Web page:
Feb. 23—Organizers thought 300 people might come to the inaugural I'll Make Me a World in Iowa festival on Jan. 30, 1999.
Instead, 1,000 people flocked to the State Historical Building in Des Moines for a daylong event showcasing African American arts, culture, soul food, exhibitors and a national headliner.
Planning began in 1998, when Iowans answered the nationwide challenge to create local events inspired by the PBS and Blackside Productions airing of the "I'll Make Me a World" mini-series. Slated for February 1999, the series highlighted the history of African American arts in the 20th century, featuring Vanessa Williams, Spike Lee, Wynton Marsalis, choreographers Bill T. Jones and Arthur Mitchell, and other Black trailblazers living and deceased.
Over the years, Iowa's festival expanded to two days, adding education components and touring collaborations. Attendance grew to more than 20,000 people from across Iowa, the Midwest and beyond, and as it grew, it outgrew so many venues that it finally landed in the spacious Iowa Events Center in downtown Des Moines.
"It's really been a gathering point for Iowa's African American community — but not just the African American community — many people who wanted to learn about the culture and also for many people who appreciate diversity in our state," said Betty Andrews of Des Moines, the festival's executive director and CEO, which she describes as "chief empowerment officer."
"Empowerment" is a watchword for the two-day event, building bridges between races and building off the theme: "African American history is every American's history."
"We gather to honor a culture rich with pride, hope, resilience and joy," Andrews posted on the event's Celebration Day Web page, worldiniowa.com/celebration-day. "We gather to honor those who have toiled and paved the way and those that now push powerfully forward. We gather to lift spirits and touch hearts. We gather to remember, to share, and to educate. We have made our world in Iowa and we gather to celebrate."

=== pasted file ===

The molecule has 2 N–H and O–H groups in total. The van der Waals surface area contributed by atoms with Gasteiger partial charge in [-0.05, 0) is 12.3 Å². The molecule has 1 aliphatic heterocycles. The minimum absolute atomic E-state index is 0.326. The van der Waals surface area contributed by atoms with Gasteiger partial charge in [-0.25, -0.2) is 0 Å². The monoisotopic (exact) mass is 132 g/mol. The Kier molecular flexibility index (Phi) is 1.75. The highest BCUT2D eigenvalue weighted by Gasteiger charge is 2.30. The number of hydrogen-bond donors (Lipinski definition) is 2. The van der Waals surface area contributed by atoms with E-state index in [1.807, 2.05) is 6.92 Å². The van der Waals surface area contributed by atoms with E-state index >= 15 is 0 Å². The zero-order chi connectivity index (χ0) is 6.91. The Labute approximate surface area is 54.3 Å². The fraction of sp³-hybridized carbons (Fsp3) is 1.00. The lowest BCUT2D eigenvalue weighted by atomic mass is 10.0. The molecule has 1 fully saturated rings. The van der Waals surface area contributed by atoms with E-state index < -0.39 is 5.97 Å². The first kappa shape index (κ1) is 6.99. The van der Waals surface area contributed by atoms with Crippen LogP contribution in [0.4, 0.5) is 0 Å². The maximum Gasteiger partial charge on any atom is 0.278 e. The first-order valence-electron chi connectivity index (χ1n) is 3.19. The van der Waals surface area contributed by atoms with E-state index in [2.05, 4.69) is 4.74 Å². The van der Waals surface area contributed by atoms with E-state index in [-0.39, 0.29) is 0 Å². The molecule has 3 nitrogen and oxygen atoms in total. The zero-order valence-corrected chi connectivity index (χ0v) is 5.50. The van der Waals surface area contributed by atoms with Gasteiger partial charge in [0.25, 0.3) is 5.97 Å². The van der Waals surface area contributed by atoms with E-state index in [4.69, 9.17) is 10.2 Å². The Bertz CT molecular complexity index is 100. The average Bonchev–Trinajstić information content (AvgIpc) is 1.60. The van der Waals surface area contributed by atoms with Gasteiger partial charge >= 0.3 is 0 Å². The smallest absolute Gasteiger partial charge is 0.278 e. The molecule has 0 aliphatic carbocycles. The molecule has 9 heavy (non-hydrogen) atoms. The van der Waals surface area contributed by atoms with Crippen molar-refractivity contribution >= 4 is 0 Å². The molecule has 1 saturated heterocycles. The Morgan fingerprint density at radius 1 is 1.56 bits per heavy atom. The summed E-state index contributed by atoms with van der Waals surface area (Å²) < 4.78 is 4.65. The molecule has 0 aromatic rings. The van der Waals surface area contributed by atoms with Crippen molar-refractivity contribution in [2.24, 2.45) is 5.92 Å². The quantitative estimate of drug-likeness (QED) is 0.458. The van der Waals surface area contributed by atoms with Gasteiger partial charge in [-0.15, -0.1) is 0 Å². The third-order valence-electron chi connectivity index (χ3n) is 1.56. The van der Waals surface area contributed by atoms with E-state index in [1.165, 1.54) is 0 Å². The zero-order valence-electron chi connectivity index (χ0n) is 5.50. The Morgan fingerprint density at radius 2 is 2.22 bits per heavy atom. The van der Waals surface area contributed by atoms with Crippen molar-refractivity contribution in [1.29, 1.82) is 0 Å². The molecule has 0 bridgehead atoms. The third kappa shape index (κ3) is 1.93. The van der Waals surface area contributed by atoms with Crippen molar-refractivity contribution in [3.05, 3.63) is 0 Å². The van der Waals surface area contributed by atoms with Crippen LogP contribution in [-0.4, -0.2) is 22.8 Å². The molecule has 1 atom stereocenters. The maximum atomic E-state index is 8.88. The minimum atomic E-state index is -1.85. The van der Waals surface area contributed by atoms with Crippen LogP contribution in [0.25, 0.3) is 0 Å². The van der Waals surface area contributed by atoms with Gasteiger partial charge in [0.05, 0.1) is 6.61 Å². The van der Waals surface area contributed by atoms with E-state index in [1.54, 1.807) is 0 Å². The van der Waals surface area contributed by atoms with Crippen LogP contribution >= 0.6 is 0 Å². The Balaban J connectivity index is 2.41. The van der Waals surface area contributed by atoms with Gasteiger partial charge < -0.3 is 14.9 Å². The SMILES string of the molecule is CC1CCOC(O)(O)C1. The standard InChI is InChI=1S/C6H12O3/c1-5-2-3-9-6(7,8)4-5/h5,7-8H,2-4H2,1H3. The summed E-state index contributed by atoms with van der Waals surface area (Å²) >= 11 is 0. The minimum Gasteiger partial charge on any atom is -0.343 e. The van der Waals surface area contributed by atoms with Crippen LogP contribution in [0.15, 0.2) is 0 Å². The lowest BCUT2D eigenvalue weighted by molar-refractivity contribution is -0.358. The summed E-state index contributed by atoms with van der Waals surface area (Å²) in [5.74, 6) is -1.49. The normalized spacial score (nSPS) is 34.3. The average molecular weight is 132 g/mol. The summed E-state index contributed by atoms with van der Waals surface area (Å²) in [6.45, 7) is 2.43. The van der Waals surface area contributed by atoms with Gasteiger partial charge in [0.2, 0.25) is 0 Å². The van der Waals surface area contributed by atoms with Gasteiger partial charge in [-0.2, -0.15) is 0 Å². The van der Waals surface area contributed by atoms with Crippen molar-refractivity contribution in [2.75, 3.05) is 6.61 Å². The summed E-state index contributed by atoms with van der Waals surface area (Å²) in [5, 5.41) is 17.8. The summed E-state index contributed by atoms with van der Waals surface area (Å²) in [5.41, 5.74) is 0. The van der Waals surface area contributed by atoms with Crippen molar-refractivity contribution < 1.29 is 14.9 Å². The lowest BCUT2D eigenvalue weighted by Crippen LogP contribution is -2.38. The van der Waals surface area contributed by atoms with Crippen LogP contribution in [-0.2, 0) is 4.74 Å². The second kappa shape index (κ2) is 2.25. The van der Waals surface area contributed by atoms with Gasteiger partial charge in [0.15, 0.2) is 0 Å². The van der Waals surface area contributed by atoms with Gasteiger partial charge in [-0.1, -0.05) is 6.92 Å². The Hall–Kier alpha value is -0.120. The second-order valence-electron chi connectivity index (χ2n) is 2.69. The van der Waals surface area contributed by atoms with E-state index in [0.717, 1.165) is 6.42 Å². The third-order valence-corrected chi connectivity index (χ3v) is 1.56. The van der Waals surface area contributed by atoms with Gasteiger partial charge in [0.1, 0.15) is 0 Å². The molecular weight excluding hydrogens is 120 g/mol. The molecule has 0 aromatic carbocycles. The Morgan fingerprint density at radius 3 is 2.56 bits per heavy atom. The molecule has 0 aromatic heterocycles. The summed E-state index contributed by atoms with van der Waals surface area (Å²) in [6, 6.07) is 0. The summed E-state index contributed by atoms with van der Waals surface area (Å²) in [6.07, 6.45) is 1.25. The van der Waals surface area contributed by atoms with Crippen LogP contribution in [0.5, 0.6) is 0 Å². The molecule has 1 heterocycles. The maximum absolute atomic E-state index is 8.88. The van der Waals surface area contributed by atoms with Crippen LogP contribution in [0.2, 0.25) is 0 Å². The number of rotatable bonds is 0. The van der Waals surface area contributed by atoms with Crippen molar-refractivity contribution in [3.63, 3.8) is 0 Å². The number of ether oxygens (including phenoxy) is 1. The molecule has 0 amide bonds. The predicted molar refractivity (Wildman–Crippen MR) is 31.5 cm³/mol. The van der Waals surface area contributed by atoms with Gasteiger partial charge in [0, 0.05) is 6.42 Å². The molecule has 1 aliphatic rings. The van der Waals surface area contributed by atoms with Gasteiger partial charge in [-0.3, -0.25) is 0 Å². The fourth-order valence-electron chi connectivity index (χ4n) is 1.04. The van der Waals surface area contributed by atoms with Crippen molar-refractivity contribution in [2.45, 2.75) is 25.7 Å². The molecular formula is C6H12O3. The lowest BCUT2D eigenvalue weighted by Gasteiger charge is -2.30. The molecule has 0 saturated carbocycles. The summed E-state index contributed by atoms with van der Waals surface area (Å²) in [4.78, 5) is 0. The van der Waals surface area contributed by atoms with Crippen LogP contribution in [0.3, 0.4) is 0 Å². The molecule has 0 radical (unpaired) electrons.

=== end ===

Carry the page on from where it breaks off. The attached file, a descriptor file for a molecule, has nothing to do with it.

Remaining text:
With the continuing pandemic, however, this year's free festival is pivoting to an online platform Friday and Saturday.
"We have a saying: First we educate, then we celebrate," Andrews noted, so Friday morning's Education Day will put history and learning in the spotlight. It's typically open to middle school and high school students who come to the festival site in person, but this year, it's open to all grade levels online. About 1,500 students have already registered, and even though the website says registration ended Monday, Andrews said schools and parents can enroll interested young people through Wednesday at worldiniowa.com/education-day
From 9 to 11 a.m., the youths will embark on a virtual field trip offering cultural and STEM keynote talks, workshops, and oratory and business pitch competitions.
Saturday's free Celebration Day runs from 10 a.m. to 4:30 p.m., featuring cultural workshops with local and national experts, virtual vendors and exhibitors, Black history facts, engagement activities and entertainment.
At 10:30 a.m., viewers can get up from behind their screens and join fitness experts for a morning pump-up. Registration is required at worldiniowa.com/wellness-expo
The festival also marks the premiere of the video series, "It Is My Right: Stories of African American Civil Rights in Iowa." Led by the Iowa Department of Cultural Affairs, the project documents oral histories, undersung heroes and overlooked sites in seven segments: activism, education, employment, housing, legal history, politics and government, and social life.
As host for the video series, Andrews even learned a thing or two, especially about the origins of one of the festival's collaborating organizations, the African American Museum of Iowa, located in Cedar Rapids.